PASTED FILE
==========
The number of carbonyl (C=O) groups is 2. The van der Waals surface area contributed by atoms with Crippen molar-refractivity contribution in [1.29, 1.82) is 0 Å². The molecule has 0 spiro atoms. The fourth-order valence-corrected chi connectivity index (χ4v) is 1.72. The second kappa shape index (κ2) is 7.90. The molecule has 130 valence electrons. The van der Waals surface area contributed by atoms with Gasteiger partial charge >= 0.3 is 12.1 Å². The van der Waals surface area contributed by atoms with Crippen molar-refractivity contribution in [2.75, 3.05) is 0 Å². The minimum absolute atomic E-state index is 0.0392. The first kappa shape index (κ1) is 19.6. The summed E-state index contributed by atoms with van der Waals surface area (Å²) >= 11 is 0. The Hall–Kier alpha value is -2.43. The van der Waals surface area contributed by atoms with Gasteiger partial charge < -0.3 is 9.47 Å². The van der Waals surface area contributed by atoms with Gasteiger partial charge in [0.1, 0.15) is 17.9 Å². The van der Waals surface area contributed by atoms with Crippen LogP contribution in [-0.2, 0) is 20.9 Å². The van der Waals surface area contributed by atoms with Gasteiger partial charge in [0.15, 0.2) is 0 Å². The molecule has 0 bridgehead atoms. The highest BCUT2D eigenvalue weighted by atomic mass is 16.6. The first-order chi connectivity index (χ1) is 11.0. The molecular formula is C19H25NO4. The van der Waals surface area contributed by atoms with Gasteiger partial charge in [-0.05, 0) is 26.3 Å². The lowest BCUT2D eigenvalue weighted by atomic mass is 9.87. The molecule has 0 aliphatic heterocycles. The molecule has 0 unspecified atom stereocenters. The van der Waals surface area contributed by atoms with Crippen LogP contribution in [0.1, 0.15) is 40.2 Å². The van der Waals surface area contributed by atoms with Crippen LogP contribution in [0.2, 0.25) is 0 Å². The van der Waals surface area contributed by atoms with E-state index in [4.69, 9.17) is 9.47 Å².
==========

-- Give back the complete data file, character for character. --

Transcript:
The number of carbonyl (C=O) groups is 2. The van der Waals surface area contributed by atoms with Crippen molar-refractivity contribution in [1.29, 1.82) is 0 Å². The molecule has 0 spiro atoms. The fourth-order valence-corrected chi connectivity index (χ4v) is 1.72. The second kappa shape index (κ2) is 7.90. The molecule has 130 valence electrons. The van der Waals surface area contributed by atoms with Gasteiger partial charge >= 0.3 is 12.1 Å². The van der Waals surface area contributed by atoms with Crippen molar-refractivity contribution in [2.75, 3.05) is 0 Å². The minimum absolute atomic E-state index is 0.0392. The first kappa shape index (κ1) is 19.6. The summed E-state index contributed by atoms with van der Waals surface area (Å²) >= 11 is 0. The Hall–Kier alpha value is -2.43. The van der Waals surface area contributed by atoms with Gasteiger partial charge < -0.3 is 9.47 Å². The van der Waals surface area contributed by atoms with Gasteiger partial charge in [0.1, 0.15) is 17.9 Å². The van der Waals surface area contributed by atoms with Crippen LogP contribution in [-0.2, 0) is 20.9 Å². The van der Waals surface area contributed by atoms with Gasteiger partial charge in [0.15, 0.2) is 0 Å². The molecule has 0 bridgehead atoms. The highest BCUT2D eigenvalue weighted by atomic mass is 16.6. The first-order chi connectivity index (χ1) is 11.0. The molecular formula is C19H25NO4. The van der Waals surface area contributed by atoms with Gasteiger partial charge in [-0.05, 0) is 26.3 Å². The lowest BCUT2D eigenvalue weighted by atomic mass is 9.87. The molecule has 0 aliphatic heterocycles. The molecule has 0 unspecified atom stereocenters. The van der Waals surface area contributed by atoms with Crippen LogP contribution in [0.1, 0.15) is 40.2 Å². The van der Waals surface area contributed by atoms with Crippen LogP contribution in [0.2, 0.25) is 0 Å². The van der Waals surface area contributed by atoms with E-state index in [4.69, 9.17) is 9.47 Å².